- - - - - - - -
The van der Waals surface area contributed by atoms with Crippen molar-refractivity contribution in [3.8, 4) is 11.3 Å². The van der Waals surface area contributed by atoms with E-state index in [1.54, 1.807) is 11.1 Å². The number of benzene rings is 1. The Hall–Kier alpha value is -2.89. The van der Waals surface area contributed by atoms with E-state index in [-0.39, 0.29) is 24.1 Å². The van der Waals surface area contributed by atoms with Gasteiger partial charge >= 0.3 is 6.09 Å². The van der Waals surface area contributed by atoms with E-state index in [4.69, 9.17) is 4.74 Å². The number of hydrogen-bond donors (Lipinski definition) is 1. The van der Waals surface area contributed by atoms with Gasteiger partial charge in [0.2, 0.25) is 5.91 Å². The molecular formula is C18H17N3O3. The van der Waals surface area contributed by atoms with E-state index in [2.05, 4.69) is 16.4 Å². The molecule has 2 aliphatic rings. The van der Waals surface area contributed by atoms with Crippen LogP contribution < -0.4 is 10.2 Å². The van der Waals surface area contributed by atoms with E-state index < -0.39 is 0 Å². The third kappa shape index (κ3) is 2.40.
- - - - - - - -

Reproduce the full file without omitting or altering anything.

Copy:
The van der Waals surface area contributed by atoms with Crippen molar-refractivity contribution in [3.8, 4) is 11.3 Å². The van der Waals surface area contributed by atoms with E-state index in [1.54, 1.807) is 11.1 Å². The number of benzene rings is 1. The Hall–Kier alpha value is -2.89. The van der Waals surface area contributed by atoms with E-state index in [-0.39, 0.29) is 24.1 Å². The van der Waals surface area contributed by atoms with Gasteiger partial charge >= 0.3 is 6.09 Å². The van der Waals surface area contributed by atoms with E-state index in [4.69, 9.17) is 4.74 Å². The number of hydrogen-bond donors (Lipinski definition) is 1. The van der Waals surface area contributed by atoms with Gasteiger partial charge in [0.2, 0.25) is 5.91 Å². The molecular formula is C18H17N3O3. The van der Waals surface area contributed by atoms with E-state index in [2.05, 4.69) is 16.4 Å². The molecule has 2 aliphatic rings. The van der Waals surface area contributed by atoms with Crippen LogP contribution < -0.4 is 10.2 Å². The van der Waals surface area contributed by atoms with E-state index < -0.39 is 0 Å². The third kappa shape index (κ3) is 2.40.